I’d been thinking about writing a post on Evernote and a couple of other web tools that I’ve been using lately when I came across the ESL Library January blog challenge, which is about how teachers use bookmarking tools. So, here’s short post on how I’ve been using Evernote to organise content for some classes that I’m currently teaching. You can also see a screencast that I made using Evernote here.
Evernote allows you to create Notebooks for storing information that you find online. When you come across something interesting, you can clip it to Evernote. The easiest way to do this is by clicking the Evernote icon in your tool bar. Here’s what Evernote looks like (Click on the image to see a larger version):
What I really like about it though, is that in addition to web pages, I can also store other kinds of notes. Notes can be added as text, photos, or voice recordings and they can sit along side the web pages that have been clipped. In practical, classroom teaching terms, I can have a clipping of a news report that I want my students to watch, a clipping of a picture gallery related to the report, and next to them both, the corresponding worksheet that I will use in class (which I had previously typed up in Evernote!). I might also have a document with vocabulary that has come up in class there too which I can easily access and add to. All those things together in the same folder for easy retrieval!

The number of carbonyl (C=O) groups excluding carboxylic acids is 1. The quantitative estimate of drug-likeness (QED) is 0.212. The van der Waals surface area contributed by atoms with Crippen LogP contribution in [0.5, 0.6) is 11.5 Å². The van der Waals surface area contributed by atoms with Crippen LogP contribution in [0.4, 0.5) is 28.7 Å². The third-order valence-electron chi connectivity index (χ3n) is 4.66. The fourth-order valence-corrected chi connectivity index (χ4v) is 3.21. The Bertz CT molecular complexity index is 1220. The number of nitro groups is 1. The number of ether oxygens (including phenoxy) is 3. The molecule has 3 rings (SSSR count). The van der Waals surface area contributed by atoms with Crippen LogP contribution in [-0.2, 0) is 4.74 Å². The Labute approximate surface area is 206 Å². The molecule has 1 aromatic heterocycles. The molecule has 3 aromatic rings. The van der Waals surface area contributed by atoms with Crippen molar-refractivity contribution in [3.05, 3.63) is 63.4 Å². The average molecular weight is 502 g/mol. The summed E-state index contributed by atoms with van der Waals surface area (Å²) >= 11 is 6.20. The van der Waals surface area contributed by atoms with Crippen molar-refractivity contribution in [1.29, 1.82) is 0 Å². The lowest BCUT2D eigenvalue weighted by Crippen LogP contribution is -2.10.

I can also share these via email, Twitter etc. This is handy for sharing worksheets, for example, with students.
The desktop version of Evernote means that I can see my clippings when I’m off-line, while the Android Evernote app allows me to take photos, record voice notes or type in notes on my phone and save them directly into the corresponding Evernote folder. Here’s an Evernote Snapshot of (not the neatest!) board work (to be used in planning the next class), taken via the Evernote app on my phone:
Of course, Evernote is completely searchable and searches will even recognise text in photos!
There are also some other Evernote related products that, from a teacher’s point of view, are really nice. One in particular is the Clearly extension. This changes any webpage into a text-only version, getting rid of menus, ads and other stuff that you might not want your students to look at. It also makes them easy to print out or copy and paste. Here’s a comparison of a news article from the BBC before and after the application of Clearly:
So there you go, that’s Evernote, which, so far, has been pretty useful.